The afflictions that we humans suffer from are ignorance, egotism, hankering, aversion, and attachment to life.Tweet
He suggests that these afflictions are the root cause of our sufferings.
Patanjali suggests that this world can be used either for the enjoyment of sensual pleasure (bhoga), or for bringing about a cessation of worldly existence (apavarga). However, our true happiness is when we learn not to perceive the world through the prism of the material senses.
He then introduces the concept of Viveka, which is the knowledge that allows us to accurately discriminate between what is our true self and what is not. And this is when he introduces his famous Eight Limbs of Yoga practice that gave rise to the name Ashtanga.
He suggests how our ignorance (avidya) can be removed by our knowledge that can discriminate between what is the self and what is not (Viveka). We can acquire such realized knowledge through ‘yoga-anga-anushthana’, which means, adherence to Eight Limbs of Yoga.
These eight limbs of Yoga are Yama, Niyama, Asana, Pranayama, Pratyahara, Dharana, Dhyana, and Samadhi.Tweet
The Yamas listed as
- Ahimsa – not harming or non-violence;
- Satya– speaking the truth or avoiding falsehood;
- Asteya– not stealing;
- Brahmacharya – celibacy; and
- Aparigraha– having no sense of ownership.
If we want to pursue the path of Yoga, this renunciation of these five vices – violence, lies, stealing, over-indulgence, and ego – is the must.Tweet
The Niyamas, which probably means rules to avoid those five vices, are what Patanjali wants Yogis to adapt. These are –
- Shaucha– purity of both body and mind
- Santosha– contentment in the sense of not always seeking more than one already has
- Tapa– acts of religious austerity
- Svadhyaya– study and recitation of the Veda; and
- Ishvara-pranidhana– devotion to God.
Patanjali does not divulge too much on the concept of Asanas, which is more prevalent in contemporary Yoga practice. There are three Sutras devoted to Asanas; and he seems to talk about the pose that we should have while we are meditating (there is no suggestion whatsoever that he is aware of or is advocating the variety of bodily postures undertaken as a part of Hatha Yoga).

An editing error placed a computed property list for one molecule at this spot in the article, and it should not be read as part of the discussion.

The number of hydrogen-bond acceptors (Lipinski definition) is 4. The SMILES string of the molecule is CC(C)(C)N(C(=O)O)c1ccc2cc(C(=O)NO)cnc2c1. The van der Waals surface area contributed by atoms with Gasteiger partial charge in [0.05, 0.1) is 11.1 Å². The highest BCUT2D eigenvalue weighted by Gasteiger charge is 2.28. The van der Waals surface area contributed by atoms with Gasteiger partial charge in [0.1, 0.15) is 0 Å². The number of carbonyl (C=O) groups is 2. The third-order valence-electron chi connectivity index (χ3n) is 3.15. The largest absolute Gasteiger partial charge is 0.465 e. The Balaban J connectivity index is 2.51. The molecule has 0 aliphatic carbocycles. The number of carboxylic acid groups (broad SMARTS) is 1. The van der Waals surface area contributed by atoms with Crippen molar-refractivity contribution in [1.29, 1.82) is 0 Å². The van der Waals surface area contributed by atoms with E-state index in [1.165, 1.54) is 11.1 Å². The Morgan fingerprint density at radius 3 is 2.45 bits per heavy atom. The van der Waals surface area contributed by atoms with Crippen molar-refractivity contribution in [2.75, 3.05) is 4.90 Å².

He simply suggests asana should be firm, steady, relaxed, still, comfortable (it may be that Patanjali is suggesting that when one achieves this high state of meditation when one’s sitting posture (or any asana) naturally becomes steady and easy to hold.)
After briefly mentioning how the asana should be, he moves to the practice of Pranayama, which is the practice of controlling the breathing. He suggests that Pranayama can only be achieved when we master in the practice of Asana.
Then again, if we confuse ourselves with those complicated Hatha-Yoga poses, then we are mistaken. Here he is speaking about a simple sitting pose that needs to be comfortable, relaxed, steady, and still. Once we master in that pose, then we can think of breathing exercises.
He explains how the breathing technique should be, which is inward breath, exhalation and breath retention or suspension. These practices are undertaken in relation to the place and time, they are to be enumerated and they can be done in a manner that it is either deep or shallow.
He vaguely indicates that a timed and enumerated rhythm should be imposed upon the breathing in terms of the inhalation of breath, its being held within the lungs, its expulsion and then a pause before the next breath is inhaled. This can be done sometimes with very deep inhalations and sometimes only lightly. Such breathing exercises will be familiar to most modern yoga practitioners.
He then explains the practice of Pratyahara, which is usually understood as the withdrawal of the senses from external perception.
Pratyahara is where the senses no longer make contact with the objects of perception (sound, form, aroma, flavor, and touch) and are withdrawn back into the mind. This withdrawal is the means by which the senses are brought under control.
Patanjali starts the third Pada explaining how the remaining three limbs Dharana, Dhyana and Samadhi are closely connected.